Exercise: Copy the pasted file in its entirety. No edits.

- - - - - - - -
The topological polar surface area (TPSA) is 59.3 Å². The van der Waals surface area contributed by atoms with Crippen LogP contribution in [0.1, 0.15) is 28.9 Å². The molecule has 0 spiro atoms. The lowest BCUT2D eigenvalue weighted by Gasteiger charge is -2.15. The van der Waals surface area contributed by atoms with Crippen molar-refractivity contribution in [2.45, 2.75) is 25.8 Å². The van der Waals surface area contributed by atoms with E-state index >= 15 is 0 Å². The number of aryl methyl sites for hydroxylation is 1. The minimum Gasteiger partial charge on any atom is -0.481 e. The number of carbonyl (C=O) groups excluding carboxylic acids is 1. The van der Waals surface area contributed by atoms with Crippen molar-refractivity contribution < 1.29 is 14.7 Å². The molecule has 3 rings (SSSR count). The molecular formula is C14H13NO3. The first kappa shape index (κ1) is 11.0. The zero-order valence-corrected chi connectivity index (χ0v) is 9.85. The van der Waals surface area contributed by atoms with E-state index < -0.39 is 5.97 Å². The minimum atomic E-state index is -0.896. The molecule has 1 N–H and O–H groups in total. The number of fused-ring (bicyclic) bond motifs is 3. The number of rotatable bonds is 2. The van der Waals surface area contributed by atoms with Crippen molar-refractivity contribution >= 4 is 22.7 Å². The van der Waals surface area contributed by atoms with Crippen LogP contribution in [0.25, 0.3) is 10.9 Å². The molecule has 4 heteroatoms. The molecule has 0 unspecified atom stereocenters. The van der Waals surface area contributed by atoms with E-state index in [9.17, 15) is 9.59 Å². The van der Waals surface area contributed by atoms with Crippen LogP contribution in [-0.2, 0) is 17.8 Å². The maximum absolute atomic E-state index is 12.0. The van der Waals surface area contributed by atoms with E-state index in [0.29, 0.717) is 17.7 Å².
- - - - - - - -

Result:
The topological polar surface area (TPSA) is 59.3 Å². The van der Waals surface area contributed by atoms with Crippen LogP contribution in [0.1, 0.15) is 28.9 Å². The molecule has 0 spiro atoms. The lowest BCUT2D eigenvalue weighted by Gasteiger charge is -2.15. The van der Waals surface area contributed by atoms with Crippen molar-refractivity contribution in [2.45, 2.75) is 25.8 Å². The van der Waals surface area contributed by atoms with E-state index >= 15 is 0 Å². The number of aryl methyl sites for hydroxylation is 1. The minimum Gasteiger partial charge on any atom is -0.481 e. The number of carbonyl (C=O) groups excluding carboxylic acids is 1. The van der Waals surface area contributed by atoms with Crippen molar-refractivity contribution < 1.29 is 14.7 Å². The molecule has 3 rings (SSSR count). The molecular formula is C14H13NO3. The first kappa shape index (κ1) is 11.0. The zero-order valence-corrected chi connectivity index (χ0v) is 9.85. The van der Waals surface area contributed by atoms with E-state index < -0.39 is 5.97 Å². The minimum atomic E-state index is -0.896. The molecule has 1 N–H and O–H groups in total. The number of fused-ring (bicyclic) bond motifs is 3. The number of rotatable bonds is 2. The van der Waals surface area contributed by atoms with Crippen molar-refractivity contribution >= 4 is 22.7 Å². The van der Waals surface area contributed by atoms with Crippen LogP contribution in [0.25, 0.3) is 10.9 Å². The molecule has 4 heteroatoms. The molecule has 0 unspecified atom stereocenters. The van der Waals surface area contributed by atoms with E-state index in [9.17, 15) is 9.59 Å². The van der Waals surface area contributed by atoms with Crippen LogP contribution in [-0.2, 0) is 17.8 Å². The maximum absolute atomic E-state index is 12.0. The van der Waals surface area contributed by atoms with E-state index in [0.29, 0.717) is 17.7 Å².